Herod refused to go out from himself and his petty kingdom. He refused to look up, to look beyond himself and the things of this world. Herod placed his confidence in his power and in his politics. His confidence was misplaced. No earthly power, no political alliance, no political leader, no promotion, no possession, no pleasure, no position, no anything that the Devil promises us as he takes us to the heights and points below will bring us true and lasting joy. 

True and lasting joy is found only in those who are willing to humble themselves, look beyond the world below, and follow the Divine light of Faith. Herod stayed at home and guarded viciously the absurdity that his life had become. The Magi humbly followed. They looked up. They found God in the arms of His Mother. They worshipped and opened themselves. 

The Feast of the Epiphany presents to us two paths. It points out the path of Herod which is the path of Satan. It is the path that leads one into the depths of Hell, a life that is closed in on itself, going from one level of self-centered pettiness to the next, causing all manner of warped and distorted behavior. The other is the path of Faith. It is the path of humility that leads one from pettiness to grandeur. It leads one to the house of God where God is discovered in the arms of the Virgin. It leads one to fall down before the Majesty of God and to open one's whole life before Him.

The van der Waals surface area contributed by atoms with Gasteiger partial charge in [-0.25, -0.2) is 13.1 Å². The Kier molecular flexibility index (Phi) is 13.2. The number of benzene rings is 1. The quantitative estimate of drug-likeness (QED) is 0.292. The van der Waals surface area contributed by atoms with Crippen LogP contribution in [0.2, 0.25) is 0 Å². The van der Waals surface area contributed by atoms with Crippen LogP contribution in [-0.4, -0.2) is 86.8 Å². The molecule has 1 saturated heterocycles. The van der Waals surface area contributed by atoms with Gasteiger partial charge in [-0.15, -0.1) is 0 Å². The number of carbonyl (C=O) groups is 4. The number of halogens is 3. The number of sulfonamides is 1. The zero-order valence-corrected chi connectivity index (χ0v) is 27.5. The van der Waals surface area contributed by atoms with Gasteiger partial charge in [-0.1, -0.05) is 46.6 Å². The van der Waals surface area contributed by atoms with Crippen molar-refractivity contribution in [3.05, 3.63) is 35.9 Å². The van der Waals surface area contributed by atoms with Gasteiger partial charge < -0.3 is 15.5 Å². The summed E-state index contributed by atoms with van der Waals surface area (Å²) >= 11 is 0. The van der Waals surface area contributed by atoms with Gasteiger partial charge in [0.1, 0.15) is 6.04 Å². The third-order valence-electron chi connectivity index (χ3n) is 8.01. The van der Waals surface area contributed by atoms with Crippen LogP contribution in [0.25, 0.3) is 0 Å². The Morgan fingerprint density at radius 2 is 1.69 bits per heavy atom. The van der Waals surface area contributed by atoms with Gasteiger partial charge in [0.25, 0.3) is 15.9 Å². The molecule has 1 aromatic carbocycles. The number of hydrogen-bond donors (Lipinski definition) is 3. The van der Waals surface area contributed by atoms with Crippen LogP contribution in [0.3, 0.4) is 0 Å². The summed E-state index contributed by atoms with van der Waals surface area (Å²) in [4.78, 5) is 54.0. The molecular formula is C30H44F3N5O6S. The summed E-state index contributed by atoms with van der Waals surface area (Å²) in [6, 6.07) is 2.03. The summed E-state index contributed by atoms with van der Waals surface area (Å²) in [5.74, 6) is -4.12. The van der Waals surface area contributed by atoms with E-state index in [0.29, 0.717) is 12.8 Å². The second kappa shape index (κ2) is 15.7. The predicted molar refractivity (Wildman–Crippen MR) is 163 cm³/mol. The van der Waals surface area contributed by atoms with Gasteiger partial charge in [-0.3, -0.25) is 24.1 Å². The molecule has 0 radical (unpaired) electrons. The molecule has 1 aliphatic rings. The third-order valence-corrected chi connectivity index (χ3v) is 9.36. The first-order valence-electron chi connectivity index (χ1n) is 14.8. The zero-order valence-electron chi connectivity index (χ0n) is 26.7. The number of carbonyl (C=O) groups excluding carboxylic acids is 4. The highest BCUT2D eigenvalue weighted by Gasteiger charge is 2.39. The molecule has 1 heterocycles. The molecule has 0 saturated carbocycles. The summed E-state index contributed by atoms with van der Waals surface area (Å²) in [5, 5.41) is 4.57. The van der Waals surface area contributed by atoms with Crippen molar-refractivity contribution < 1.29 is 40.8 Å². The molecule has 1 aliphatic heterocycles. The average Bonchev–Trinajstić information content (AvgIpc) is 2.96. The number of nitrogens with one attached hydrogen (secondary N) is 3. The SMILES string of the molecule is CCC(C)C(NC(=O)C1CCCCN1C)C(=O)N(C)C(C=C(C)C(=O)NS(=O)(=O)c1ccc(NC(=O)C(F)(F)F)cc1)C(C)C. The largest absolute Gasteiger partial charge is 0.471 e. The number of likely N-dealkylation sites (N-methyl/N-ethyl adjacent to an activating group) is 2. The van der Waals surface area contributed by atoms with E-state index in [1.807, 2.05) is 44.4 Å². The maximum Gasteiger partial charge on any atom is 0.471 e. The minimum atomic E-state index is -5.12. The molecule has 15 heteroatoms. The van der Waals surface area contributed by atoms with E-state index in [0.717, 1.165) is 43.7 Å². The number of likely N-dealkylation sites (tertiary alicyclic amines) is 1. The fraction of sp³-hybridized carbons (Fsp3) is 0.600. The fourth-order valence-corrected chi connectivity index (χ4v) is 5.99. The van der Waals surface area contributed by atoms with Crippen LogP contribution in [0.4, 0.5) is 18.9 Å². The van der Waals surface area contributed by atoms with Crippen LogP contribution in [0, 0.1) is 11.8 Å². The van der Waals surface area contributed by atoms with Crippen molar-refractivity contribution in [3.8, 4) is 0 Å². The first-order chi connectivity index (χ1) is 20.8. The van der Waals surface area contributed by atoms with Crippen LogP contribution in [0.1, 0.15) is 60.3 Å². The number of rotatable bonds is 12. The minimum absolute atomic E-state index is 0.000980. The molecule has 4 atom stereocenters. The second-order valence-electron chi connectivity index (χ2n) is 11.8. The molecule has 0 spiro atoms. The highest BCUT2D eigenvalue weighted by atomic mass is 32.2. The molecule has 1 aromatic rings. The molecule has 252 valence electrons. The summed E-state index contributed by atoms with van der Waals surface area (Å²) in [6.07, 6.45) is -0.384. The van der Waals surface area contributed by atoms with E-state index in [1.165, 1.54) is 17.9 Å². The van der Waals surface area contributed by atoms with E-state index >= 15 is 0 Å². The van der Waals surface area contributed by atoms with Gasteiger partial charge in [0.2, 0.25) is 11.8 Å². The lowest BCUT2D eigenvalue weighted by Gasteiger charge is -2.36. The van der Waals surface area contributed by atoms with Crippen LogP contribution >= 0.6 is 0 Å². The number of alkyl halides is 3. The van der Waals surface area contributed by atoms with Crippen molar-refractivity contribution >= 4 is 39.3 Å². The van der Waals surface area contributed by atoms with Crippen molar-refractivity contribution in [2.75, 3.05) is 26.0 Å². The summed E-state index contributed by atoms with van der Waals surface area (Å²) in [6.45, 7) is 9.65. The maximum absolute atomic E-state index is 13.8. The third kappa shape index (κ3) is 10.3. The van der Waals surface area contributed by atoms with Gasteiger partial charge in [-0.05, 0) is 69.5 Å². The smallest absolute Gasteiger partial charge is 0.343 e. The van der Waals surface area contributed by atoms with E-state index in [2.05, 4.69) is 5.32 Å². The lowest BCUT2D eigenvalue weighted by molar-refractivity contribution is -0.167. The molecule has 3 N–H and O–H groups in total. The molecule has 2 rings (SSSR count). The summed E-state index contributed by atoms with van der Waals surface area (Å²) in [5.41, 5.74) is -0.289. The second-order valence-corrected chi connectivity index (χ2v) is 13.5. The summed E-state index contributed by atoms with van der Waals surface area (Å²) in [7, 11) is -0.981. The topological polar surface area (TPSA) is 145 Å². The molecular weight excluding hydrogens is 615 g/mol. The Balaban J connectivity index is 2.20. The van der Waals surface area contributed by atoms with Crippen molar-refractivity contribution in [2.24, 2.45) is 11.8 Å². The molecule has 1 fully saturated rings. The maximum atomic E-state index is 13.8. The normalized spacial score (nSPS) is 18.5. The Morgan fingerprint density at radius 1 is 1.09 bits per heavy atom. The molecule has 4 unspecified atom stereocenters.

As we consider our own lives, perhaps all of us can identify the kingdoms that have been shown to us by the Devil.  Much like the ring in the Lord of the Rings, these kingdoms can become an obsession for us, causing us to lose our way and, under the guise of a false happiness, can drag us into the abyss. The grace of Epiphany can awaken in all of us the memory of what has been given to us. We too have seen His star. We too can look up again and allow the light of Faith to lead us to the Kingdom that lasts forever. The grace of Epiphany draws us away from our earthly kingdoms and gives us the great joy of worshipping the One who alone is worthy. The grace of Epiphany moves us to offer all we have to the Kingdom that never will pass away, the Kingdom that is found in the arms of the Blessed Virgin, Jesus Christ, the Lord.